Describes how widely e-Commerce is used, the primary sectors that sell through e-commerce, and how much product/service in each sector is sold through e-commerce versus brick-and-mortar retail. Includes what a company needs to know to take advantage of e-commerce in the local market and , reputable, prominent B2B websites.
Last Published: 5/25/2017


According to Mastercard’s Masterindex 2017 report on pan-European eCommerce, 87% of Croatian cardholders and 39,5% of internet users purchase online at least occasionally. E-commerce in Croatia has been steadily growing since the country joined the EU (in 2013) and by May 2016, 30% of cardholders increased their web consumption. While there are no exact figures on the value of e-Commerce trade in Croatia, market research agencies estimate that the Croatian retail chains generate approximately $25 million through online transactions per year.

Current Market Trends

Sizable increases in e-commerce are predicted throghout the EU. Consumer spending in 2016 and early 2017 improved and growth is projected to continue at above EU-average levels through the end of 2018.  However, household spending on non-food goods and services is unlikely to grow significantly beyond this period as relatively low projected long-term GDP growth will prevent consumers from shifting their spending to more non-essential items (such as clothing & footwear, household goods and consumer electronics, typically offered by online retailers).
Domestic eCommerce (B2C)

While more and more domestic retail companies engage in eCommerce, it is unlikely Croatia's online retail sector will grow faster than in other EU member states. Since the country's economic and demographic situation will remain unfavorable for online retail companies, the retailers will need to make an extra effort to present benefits of online shopping to the Croatian population, especially to the 35.1% of Croatians that are in the 40-64 year age bracket.

Cross-Border eCommerce

An estimated 55% of Croatian online-buyers order from stores outside Croatia.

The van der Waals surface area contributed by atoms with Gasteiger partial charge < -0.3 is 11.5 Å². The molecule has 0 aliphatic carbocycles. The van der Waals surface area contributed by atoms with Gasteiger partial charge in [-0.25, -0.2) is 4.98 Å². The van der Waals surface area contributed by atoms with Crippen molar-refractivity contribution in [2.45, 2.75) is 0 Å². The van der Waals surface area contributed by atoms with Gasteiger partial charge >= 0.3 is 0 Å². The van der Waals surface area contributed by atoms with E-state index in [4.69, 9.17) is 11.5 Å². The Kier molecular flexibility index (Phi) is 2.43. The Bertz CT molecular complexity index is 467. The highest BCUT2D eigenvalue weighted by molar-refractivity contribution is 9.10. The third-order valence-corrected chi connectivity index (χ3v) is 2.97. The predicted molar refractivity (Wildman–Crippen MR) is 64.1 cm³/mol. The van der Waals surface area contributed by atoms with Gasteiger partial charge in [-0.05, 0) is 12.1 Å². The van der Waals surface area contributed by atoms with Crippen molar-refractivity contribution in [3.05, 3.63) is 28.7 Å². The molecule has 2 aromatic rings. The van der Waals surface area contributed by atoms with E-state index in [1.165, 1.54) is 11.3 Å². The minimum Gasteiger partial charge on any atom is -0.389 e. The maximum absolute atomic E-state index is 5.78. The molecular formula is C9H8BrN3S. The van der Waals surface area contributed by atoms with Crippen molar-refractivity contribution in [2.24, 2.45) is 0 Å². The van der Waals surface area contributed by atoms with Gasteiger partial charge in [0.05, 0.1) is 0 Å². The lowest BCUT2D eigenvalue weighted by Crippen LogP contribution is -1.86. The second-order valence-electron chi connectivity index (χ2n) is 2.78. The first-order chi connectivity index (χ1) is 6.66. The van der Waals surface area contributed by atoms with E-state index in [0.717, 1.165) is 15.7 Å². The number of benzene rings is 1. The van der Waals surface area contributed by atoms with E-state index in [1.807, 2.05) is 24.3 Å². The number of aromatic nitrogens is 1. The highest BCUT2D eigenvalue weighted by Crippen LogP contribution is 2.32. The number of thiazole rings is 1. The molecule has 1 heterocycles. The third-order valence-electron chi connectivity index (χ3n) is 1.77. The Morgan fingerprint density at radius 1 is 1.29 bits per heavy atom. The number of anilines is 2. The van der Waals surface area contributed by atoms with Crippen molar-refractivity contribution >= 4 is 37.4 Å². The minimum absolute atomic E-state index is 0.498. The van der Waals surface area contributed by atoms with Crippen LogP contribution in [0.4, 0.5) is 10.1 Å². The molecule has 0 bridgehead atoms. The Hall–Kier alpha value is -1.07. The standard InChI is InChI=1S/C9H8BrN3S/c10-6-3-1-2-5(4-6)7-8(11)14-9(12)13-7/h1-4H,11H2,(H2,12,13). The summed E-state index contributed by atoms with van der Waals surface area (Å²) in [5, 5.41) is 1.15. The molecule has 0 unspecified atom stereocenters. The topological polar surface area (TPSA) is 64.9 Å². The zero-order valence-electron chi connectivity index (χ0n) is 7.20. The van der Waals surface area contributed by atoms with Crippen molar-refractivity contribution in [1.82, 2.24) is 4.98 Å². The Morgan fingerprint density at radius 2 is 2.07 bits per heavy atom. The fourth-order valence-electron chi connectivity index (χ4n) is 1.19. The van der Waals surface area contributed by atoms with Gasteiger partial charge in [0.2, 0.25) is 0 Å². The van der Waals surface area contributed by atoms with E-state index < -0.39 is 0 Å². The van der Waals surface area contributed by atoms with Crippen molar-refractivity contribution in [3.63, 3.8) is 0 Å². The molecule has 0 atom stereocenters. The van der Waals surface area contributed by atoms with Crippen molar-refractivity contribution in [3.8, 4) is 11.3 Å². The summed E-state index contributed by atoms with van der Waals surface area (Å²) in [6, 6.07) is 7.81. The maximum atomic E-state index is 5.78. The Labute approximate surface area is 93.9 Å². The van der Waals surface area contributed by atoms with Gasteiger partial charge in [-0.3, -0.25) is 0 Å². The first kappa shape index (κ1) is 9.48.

B2B eCommerce

An estimated 20% of the Croatian enterprises are active in eCommerce and most of the B2B eCommerce happens within the ICT sector.

eCommerce Services

Croatia has a sound ICT infrastructure and plenty of innovative startups, as well as talented programers and designers.  Sufficient high-quality service providers exist to support further development of eCommerce.  

eCommerce Intellectual Property Rights

Croatia is a member of the World Intellectual Property Organization (WIPO).  As an EU member, it has effective enforcement instruments in the field of intellectual property rights protection. 

Popular eCommerce Sites

Amazon and eBay are the most popular sites in Croatia, along with locally-developed platforms eKupi ( and Abrakadabra (

Online Payment

The most-used payment methods are credit cards and PayPal. However, many consumers still prefer to use direct bank transfer for paying their online orders.

Mobile eCommerce

Devices used for shopping include all kinds of smart devices from smart phones through phablets to tablets and laptops.  However, desktop computers remain the most popular for online shopping.

Digital Marketing

Digital marketing is becoming increasingly popular in Croatia. Also, there is an annual growth of 2-3% in leasing outdoor advertising of digital screens in public places, especially in and around shopping centers. As about 85% of Croatians regularly visit shopping centers where the annual consumption is about $3 billion, it is expected that this sector will grow about 20%-30% by 2020.

Major Buying Holidays

The major consumer “buying holidays” in Croatia are St. Niclaus, Christmas, New Years’, and Valentine’s Day. 

Social Media

Most internet users (more than 60%) in Croatia use the internet for social media.  More than 30% of the population accesses social media through a mobile phone. The most popular social networking site is Facebook. In a 2015 study, Facebook Croatia had 1.8 milion users: 50.6% male and 49.4% female, and 40% of users were 25 or younger. Younger Facebook users use the platform as a source of information while older users tend to use it for personal or other communication. Twitter is the second most popular platform used mostly by politicians and journalists. LinkedIn is third.


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Croatia eCommerce Industry Trade Development and Promotion eCommerce